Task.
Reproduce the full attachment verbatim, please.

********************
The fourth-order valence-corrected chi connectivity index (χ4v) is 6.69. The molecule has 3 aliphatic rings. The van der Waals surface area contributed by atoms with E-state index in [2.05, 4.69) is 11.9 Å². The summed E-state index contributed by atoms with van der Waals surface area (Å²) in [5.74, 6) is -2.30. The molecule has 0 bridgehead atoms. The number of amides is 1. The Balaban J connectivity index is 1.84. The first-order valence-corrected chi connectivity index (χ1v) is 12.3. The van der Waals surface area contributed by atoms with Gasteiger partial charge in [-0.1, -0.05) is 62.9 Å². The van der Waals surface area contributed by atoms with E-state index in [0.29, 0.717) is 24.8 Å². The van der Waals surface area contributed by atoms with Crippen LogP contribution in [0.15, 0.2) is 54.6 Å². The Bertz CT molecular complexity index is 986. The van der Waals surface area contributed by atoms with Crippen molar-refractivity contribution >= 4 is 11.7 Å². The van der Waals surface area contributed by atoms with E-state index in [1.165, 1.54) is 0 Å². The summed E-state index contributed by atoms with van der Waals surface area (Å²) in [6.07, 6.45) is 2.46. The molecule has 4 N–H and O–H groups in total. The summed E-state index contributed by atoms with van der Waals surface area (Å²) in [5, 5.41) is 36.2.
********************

The fourth-order valence-corrected chi connectivity index (χ4v) is 6.69. The molecule has 3 aliphatic rings. The van der Waals surface area contributed by atoms with E-state index in [2.05, 4.69) is 11.9 Å². The summed E-state index contributed by atoms with van der Waals surface area (Å²) in [5.74, 6) is -2.30. The molecule has 0 bridgehead atoms. The number of amides is 1. The Balaban J connectivity index is 1.84. The first-order valence-corrected chi connectivity index (χ1v) is 12.3. The van der Waals surface area contributed by atoms with Gasteiger partial charge in [-0.1, -0.05) is 62.9 Å². The van der Waals surface area contributed by atoms with E-state index in [0.29, 0.717) is 24.8 Å². The van der Waals surface area contributed by atoms with Crippen LogP contribution in [0.15, 0.2) is 54.6 Å². The Bertz CT molecular complexity index is 986. The van der Waals surface area contributed by atoms with Crippen molar-refractivity contribution >= 4 is 11.7 Å². The van der Waals surface area contributed by atoms with E-state index in [1.165, 1.54) is 0 Å². The summed E-state index contributed by atoms with van der Waals surface area (Å²) in [6.07, 6.45) is 2.46. The molecule has 4 N–H and O–H groups in total. The summed E-state index contributed by atoms with van der Waals surface area (Å²) in [5, 5.41) is 36.2.